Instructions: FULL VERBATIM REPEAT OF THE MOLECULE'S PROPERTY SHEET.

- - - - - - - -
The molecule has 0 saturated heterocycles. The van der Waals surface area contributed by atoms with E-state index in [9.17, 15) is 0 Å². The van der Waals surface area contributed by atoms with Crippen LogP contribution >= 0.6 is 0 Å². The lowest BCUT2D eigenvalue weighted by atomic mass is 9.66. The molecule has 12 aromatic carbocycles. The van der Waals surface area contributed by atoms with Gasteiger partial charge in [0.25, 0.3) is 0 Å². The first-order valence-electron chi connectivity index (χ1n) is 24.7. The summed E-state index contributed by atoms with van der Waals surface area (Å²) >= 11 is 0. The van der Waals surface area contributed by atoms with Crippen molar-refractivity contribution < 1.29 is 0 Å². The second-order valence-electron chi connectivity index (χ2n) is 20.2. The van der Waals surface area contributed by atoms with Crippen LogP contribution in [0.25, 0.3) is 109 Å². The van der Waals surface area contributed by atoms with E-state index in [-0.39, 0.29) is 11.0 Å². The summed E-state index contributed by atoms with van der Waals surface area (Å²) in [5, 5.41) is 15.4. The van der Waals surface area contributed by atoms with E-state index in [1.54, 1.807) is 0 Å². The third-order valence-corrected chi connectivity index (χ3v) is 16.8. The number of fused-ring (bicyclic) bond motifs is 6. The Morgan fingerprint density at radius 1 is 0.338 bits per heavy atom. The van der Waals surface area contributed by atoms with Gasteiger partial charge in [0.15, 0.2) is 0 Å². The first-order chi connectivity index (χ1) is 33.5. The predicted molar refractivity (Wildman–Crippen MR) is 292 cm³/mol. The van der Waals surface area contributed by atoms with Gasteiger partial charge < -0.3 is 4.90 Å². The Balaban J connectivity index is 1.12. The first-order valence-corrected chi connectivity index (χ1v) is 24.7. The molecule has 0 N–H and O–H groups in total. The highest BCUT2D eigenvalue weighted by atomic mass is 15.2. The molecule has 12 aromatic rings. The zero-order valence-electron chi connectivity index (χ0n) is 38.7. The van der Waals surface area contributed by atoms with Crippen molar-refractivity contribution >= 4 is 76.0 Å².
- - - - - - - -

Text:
The molecule has 0 saturated heterocycles. The van der Waals surface area contributed by atoms with E-state index in [9.17, 15) is 0 Å². The van der Waals surface area contributed by atoms with Crippen LogP contribution >= 0.6 is 0 Å². The lowest BCUT2D eigenvalue weighted by atomic mass is 9.66. The molecule has 12 aromatic carbocycles. The van der Waals surface area contributed by atoms with Gasteiger partial charge in [0.25, 0.3) is 0 Å². The first-order valence-electron chi connectivity index (χ1n) is 24.7. The summed E-state index contributed by atoms with van der Waals surface area (Å²) >= 11 is 0. The van der Waals surface area contributed by atoms with Crippen molar-refractivity contribution < 1.29 is 0 Å². The second-order valence-electron chi connectivity index (χ2n) is 20.2. The van der Waals surface area contributed by atoms with Crippen LogP contribution in [0.25, 0.3) is 109 Å². The van der Waals surface area contributed by atoms with E-state index in [-0.39, 0.29) is 11.0 Å². The summed E-state index contributed by atoms with van der Waals surface area (Å²) in [5, 5.41) is 15.4. The van der Waals surface area contributed by atoms with E-state index in [1.54, 1.807) is 0 Å². The third-order valence-corrected chi connectivity index (χ3v) is 16.8. The number of fused-ring (bicyclic) bond motifs is 6. The Morgan fingerprint density at radius 1 is 0.338 bits per heavy atom. The van der Waals surface area contributed by atoms with Gasteiger partial charge in [0.15, 0.2) is 0 Å². The first-order chi connectivity index (χ1) is 33.5. The predicted molar refractivity (Wildman–Crippen MR) is 292 cm³/mol. The van der Waals surface area contributed by atoms with Gasteiger partial charge < -0.3 is 4.90 Å². The Balaban J connectivity index is 1.12. The first-order valence-corrected chi connectivity index (χ1v) is 24.7. The molecule has 0 N–H and O–H groups in total. The highest BCUT2D eigenvalue weighted by atomic mass is 15.2. The molecule has 12 aromatic rings. The zero-order valence-electron chi connectivity index (χ0n) is 38.7. The van der Waals surface area contributed by atoms with Crippen molar-refractivity contribution >= 4 is 76.0 Å².